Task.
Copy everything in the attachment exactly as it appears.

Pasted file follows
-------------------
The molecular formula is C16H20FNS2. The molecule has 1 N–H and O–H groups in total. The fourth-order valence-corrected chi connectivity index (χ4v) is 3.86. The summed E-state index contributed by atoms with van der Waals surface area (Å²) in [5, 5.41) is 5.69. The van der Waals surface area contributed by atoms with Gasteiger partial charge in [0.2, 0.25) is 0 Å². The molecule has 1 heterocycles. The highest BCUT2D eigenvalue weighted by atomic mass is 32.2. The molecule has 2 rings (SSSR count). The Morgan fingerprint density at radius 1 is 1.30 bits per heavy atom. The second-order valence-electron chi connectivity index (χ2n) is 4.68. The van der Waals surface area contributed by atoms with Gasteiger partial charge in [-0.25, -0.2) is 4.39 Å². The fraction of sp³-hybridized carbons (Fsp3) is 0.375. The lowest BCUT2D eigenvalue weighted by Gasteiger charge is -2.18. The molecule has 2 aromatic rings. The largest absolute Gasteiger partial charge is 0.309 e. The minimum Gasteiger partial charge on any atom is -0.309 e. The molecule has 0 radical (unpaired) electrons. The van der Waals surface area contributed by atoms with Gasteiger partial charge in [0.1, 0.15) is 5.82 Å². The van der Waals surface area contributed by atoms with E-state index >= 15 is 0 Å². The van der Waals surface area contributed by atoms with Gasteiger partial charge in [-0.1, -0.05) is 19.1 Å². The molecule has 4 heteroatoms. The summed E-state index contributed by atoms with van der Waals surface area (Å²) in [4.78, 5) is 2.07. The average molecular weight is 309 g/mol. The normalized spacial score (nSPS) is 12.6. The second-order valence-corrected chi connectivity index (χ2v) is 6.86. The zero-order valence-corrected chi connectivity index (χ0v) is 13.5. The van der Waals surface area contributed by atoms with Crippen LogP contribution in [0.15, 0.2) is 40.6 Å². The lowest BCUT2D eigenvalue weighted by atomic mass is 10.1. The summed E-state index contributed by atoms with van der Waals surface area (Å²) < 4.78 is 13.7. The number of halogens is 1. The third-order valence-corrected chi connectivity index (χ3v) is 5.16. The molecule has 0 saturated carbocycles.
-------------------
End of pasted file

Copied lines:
The molecular formula is C16H20FNS2. The molecule has 1 N–H and O–H groups in total. The fourth-order valence-corrected chi connectivity index (χ4v) is 3.86. The summed E-state index contributed by atoms with van der Waals surface area (Å²) in [5, 5.41) is 5.69. The van der Waals surface area contributed by atoms with Gasteiger partial charge in [0.2, 0.25) is 0 Å². The molecule has 1 heterocycles. The highest BCUT2D eigenvalue weighted by atomic mass is 32.2. The molecule has 2 rings (SSSR count). The Morgan fingerprint density at radius 1 is 1.30 bits per heavy atom. The second-order valence-electron chi connectivity index (χ2n) is 4.68. The van der Waals surface area contributed by atoms with Gasteiger partial charge in [-0.25, -0.2) is 4.39 Å². The fraction of sp³-hybridized carbons (Fsp3) is 0.375. The lowest BCUT2D eigenvalue weighted by Gasteiger charge is -2.18. The molecule has 2 aromatic rings. The largest absolute Gasteiger partial charge is 0.309 e. The minimum Gasteiger partial charge on any atom is -0.309 e. The molecule has 0 radical (unpaired) electrons. The van der Waals surface area contributed by atoms with Gasteiger partial charge in [0.1, 0.15) is 5.82 Å². The van der Waals surface area contributed by atoms with E-state index >= 15 is 0 Å². The van der Waals surface area contributed by atoms with Gasteiger partial charge in [-0.1, -0.05) is 19.1 Å². The molecule has 4 heteroatoms. The summed E-state index contributed by atoms with van der Waals surface area (Å²) in [4.78, 5) is 2.07. The average molecular weight is 309 g/mol. The normalized spacial score (nSPS) is 12.6. The second-order valence-corrected chi connectivity index (χ2v) is 6.86. The zero-order valence-corrected chi connectivity index (χ0v) is 13.5. The van der Waals surface area contributed by atoms with Crippen LogP contribution in [0.15, 0.2) is 40.6 Å². The lowest BCUT2D eigenvalue weighted by atomic mass is 10.1. The summed E-state index contributed by atoms with van der Waals surface area (Å²) < 4.78 is 13.7. The number of halogens is 1. The third-order valence-corrected chi connectivity index (χ3v) is 5.16. The molecule has 0 saturated carbocycles.